“A candid and inspiring memoir.”
Clarkson Potter, 9780770433253, 256pp.
Publication Date: December 29, 2015
About the Author
ANDIE MITCHELL is a writer, recipe developer, and lover of cake. Her popular blog, CanYouStayForDinner.com, shares the inspiring story of her successful weight loss and continued passion for good food. She lives in New York City, where she is the social media director for ShriverReport.org.
Conversation Starters from ReadingGroupChoices.com
1. How do Andie’s childhood food cravings compare to yours? What are your earliest memories of cooking and mealtimes?
2. As a little girl, what did Andie learn about happiness and sorrow? As a young adult, how did the memory of her father influence her beliefs about love and loss?
3. How has Andie’s relationship with her mother, Maryellen, sustained her? What came to mind as you read about Maryellen’s multiple jobs and her determination to feed her family abundantly? How have she and Andie shaped each other over the years?
4. As Andie experienced both the pain of ridicule and the joy of acceptance, what influence did her friends have on her view of the world?
5. In her quest to lose weight, Andie incorporated wisdom from Weight Watchers, Overeaters Anonymous, and ultimately a skilled therapist in order to “recognize the pain of white-knuckling my way through life” (page 6). What were the essential strategies that helped her find balance?
6. Throughout your life, have you been able to experience eating as an intuitive practice, eating only when you’re hungry and stopping when you’re full? What does Andie teach us about the middle ground between eating purely for pleasure and eating to fuel our bodies?
7. What were the emotional ingredients for Andie’s binges, including their aftermath? What did the book help you discover about these powerful cycles?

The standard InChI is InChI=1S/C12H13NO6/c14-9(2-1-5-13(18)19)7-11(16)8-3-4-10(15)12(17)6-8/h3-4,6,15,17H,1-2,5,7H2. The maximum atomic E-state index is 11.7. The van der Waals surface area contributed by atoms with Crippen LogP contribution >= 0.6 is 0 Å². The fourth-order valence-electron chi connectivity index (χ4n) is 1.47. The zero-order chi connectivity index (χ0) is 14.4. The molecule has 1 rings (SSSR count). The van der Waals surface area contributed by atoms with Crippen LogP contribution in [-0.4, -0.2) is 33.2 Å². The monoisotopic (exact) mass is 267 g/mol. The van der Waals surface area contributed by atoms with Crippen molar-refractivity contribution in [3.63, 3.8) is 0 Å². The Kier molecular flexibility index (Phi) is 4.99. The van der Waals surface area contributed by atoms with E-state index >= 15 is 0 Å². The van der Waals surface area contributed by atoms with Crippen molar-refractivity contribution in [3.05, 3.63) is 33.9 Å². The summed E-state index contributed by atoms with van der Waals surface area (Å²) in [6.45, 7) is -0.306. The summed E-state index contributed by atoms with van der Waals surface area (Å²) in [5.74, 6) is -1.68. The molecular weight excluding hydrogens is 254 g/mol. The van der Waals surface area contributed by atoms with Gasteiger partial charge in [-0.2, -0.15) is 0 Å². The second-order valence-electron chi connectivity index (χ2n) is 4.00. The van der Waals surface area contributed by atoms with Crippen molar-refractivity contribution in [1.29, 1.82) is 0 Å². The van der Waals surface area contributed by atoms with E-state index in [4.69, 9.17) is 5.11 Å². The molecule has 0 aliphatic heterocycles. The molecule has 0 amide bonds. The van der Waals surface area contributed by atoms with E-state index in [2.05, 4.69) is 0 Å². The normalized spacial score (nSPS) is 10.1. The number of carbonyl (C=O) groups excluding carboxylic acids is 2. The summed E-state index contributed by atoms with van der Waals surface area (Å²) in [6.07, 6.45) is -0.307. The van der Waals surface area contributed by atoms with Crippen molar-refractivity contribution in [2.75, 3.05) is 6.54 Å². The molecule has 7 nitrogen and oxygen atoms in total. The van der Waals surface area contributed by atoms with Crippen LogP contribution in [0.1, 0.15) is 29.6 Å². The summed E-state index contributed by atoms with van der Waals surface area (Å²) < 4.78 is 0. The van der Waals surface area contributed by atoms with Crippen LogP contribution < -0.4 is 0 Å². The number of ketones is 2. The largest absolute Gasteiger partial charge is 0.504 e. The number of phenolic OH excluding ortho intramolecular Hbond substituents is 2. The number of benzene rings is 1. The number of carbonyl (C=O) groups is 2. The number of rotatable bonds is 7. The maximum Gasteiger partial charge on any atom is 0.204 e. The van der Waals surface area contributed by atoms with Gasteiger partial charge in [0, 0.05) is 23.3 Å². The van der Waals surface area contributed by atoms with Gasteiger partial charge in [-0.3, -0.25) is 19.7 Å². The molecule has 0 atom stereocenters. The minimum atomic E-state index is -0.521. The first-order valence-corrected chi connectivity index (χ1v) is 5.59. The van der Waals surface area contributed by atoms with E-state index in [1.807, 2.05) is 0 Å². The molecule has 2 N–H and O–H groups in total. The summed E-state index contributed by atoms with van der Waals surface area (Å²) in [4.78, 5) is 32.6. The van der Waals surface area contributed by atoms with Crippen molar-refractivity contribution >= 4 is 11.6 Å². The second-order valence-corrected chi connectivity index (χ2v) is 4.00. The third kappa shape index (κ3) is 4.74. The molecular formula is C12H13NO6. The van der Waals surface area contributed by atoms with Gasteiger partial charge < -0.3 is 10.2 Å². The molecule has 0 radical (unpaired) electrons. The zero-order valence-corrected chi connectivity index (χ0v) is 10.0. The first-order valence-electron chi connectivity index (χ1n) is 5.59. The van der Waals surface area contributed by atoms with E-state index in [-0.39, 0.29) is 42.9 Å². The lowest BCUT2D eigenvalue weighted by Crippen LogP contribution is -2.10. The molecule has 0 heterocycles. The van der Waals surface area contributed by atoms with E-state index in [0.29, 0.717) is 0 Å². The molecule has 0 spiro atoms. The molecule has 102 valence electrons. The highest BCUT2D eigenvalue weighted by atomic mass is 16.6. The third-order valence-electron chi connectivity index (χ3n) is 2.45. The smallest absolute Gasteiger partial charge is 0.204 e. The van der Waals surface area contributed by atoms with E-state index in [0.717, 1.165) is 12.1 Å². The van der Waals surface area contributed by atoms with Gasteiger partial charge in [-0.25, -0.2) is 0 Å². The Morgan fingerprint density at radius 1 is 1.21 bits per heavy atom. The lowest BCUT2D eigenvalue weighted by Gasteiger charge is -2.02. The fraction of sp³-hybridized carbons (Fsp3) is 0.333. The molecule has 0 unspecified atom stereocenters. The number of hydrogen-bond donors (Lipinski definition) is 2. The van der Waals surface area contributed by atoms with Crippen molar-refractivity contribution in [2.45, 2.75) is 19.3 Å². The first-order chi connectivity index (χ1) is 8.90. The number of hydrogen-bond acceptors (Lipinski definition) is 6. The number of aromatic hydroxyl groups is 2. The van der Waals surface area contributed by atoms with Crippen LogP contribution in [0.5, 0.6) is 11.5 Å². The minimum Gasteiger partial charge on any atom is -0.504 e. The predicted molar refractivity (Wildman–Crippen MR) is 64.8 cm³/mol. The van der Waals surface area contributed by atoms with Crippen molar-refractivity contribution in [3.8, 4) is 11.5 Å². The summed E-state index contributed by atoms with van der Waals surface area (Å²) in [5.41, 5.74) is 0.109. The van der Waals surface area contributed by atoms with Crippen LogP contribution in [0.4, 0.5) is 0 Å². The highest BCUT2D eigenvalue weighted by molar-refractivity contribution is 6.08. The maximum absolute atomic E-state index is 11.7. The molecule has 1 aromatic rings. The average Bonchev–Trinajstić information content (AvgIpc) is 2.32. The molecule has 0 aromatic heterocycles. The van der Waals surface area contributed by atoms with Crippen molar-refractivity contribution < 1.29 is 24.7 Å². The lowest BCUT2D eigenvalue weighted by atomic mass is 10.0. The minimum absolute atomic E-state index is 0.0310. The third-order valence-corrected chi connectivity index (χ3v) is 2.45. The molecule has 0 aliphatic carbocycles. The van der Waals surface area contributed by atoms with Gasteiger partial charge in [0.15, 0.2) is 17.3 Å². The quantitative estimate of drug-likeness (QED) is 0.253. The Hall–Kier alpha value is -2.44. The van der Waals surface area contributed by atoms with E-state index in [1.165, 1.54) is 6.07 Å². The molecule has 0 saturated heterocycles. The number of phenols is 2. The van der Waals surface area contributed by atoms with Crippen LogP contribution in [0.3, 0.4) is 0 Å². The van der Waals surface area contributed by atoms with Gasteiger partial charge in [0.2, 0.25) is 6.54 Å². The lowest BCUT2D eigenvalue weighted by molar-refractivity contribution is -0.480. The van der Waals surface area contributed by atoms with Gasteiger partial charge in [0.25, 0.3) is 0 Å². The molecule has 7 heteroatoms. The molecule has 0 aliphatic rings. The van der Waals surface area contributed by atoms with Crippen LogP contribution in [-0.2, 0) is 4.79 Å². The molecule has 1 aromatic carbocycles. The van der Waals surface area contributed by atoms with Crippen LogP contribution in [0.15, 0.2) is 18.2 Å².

8. During Andie’s sojourn in Italy, how did her exercise breakthroughs make a lasting impact on her? When have you experienced a similar breakthrough, in a situation that forced you to step out of your comfort zone?
9. Why were movies an ideal solace for Andie and her mother? In college and in her first job, how did the world of film inspire her and spark self-confidence?
10. What was meaningful about the phase of life when Andie met Daniel? How did they help each other grow emotionally? How did Daniel help Andie gradually learn to love herself?
11. Discuss the title, It Was Me All Along. What does Andie’s journey tell us about the way our bodies help us express our identity, or hide it? By the end of the book, what has she shed beyond pounds? How has your “outer world” reflected your inner self at various points in your life?
12. As a food writer, Andie has garnered considerable praise for her unique, multisensory descriptions of cooking and savoring. Did you find yourself developing any cravings as you read her memoir?
13. It Was Me All Along ends with the recipe for the Sour Cream Fudge Cake featured in the opening chapter. Which recipes have special significance for you? What one would you want to feature at the end of your memoir?